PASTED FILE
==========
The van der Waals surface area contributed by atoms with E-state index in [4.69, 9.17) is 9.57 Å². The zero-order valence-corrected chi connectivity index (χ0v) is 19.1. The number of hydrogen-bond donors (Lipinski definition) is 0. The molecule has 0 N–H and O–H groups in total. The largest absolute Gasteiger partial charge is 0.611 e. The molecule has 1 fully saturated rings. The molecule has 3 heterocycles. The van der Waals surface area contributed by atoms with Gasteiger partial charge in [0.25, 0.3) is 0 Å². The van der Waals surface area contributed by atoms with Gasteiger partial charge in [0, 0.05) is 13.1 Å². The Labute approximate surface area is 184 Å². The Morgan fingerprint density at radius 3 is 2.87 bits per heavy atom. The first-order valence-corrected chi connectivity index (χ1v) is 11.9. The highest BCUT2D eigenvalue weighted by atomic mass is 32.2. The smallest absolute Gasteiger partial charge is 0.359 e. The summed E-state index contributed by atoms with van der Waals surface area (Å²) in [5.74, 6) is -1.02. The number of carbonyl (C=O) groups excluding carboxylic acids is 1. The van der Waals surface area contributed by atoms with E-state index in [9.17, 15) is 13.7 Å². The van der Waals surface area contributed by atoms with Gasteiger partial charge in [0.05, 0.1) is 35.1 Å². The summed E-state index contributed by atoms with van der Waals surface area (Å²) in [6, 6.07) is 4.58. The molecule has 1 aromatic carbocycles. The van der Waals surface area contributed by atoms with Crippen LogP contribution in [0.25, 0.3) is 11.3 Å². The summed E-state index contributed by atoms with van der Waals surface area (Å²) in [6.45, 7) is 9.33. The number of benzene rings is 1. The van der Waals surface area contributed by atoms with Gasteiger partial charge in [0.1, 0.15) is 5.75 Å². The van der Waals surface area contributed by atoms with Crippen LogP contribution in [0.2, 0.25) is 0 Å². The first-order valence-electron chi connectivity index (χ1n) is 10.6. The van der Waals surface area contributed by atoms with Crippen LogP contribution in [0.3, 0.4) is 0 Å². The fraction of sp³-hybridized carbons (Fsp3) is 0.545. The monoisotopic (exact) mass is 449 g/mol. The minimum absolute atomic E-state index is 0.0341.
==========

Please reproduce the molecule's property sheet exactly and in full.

The van der Waals surface area contributed by atoms with E-state index in [4.69, 9.17) is 9.57 Å². The zero-order valence-corrected chi connectivity index (χ0v) is 19.1. The number of hydrogen-bond donors (Lipinski definition) is 0. The molecule has 0 N–H and O–H groups in total. The largest absolute Gasteiger partial charge is 0.611 e. The molecule has 1 fully saturated rings. The molecule has 3 heterocycles. The van der Waals surface area contributed by atoms with Gasteiger partial charge in [0.25, 0.3) is 0 Å². The van der Waals surface area contributed by atoms with Gasteiger partial charge in [0, 0.05) is 13.1 Å². The Labute approximate surface area is 184 Å². The Morgan fingerprint density at radius 3 is 2.87 bits per heavy atom. The first-order valence-corrected chi connectivity index (χ1v) is 11.9. The highest BCUT2D eigenvalue weighted by atomic mass is 32.2. The smallest absolute Gasteiger partial charge is 0.359 e. The summed E-state index contributed by atoms with van der Waals surface area (Å²) in [5.74, 6) is -1.02. The number of carbonyl (C=O) groups excluding carboxylic acids is 1. The van der Waals surface area contributed by atoms with E-state index in [9.17, 15) is 13.7 Å². The van der Waals surface area contributed by atoms with Gasteiger partial charge in [0.05, 0.1) is 35.1 Å². The summed E-state index contributed by atoms with van der Waals surface area (Å²) in [6, 6.07) is 4.58. The molecule has 1 aromatic carbocycles. The van der Waals surface area contributed by atoms with Crippen LogP contribution in [0.25, 0.3) is 11.3 Å². The summed E-state index contributed by atoms with van der Waals surface area (Å²) in [6.45, 7) is 9.33. The number of benzene rings is 1. The van der Waals surface area contributed by atoms with Gasteiger partial charge in [0.1, 0.15) is 5.75 Å². The van der Waals surface area contributed by atoms with Crippen LogP contribution in [0.2, 0.25) is 0 Å². The first-order valence-electron chi connectivity index (χ1n) is 10.6. The van der Waals surface area contributed by atoms with Crippen LogP contribution in [0.3, 0.4) is 0 Å². The fraction of sp³-hybridized carbons (Fsp3) is 0.545. The monoisotopic (exact) mass is 449 g/mol. The minimum absolute atomic E-state index is 0.0341.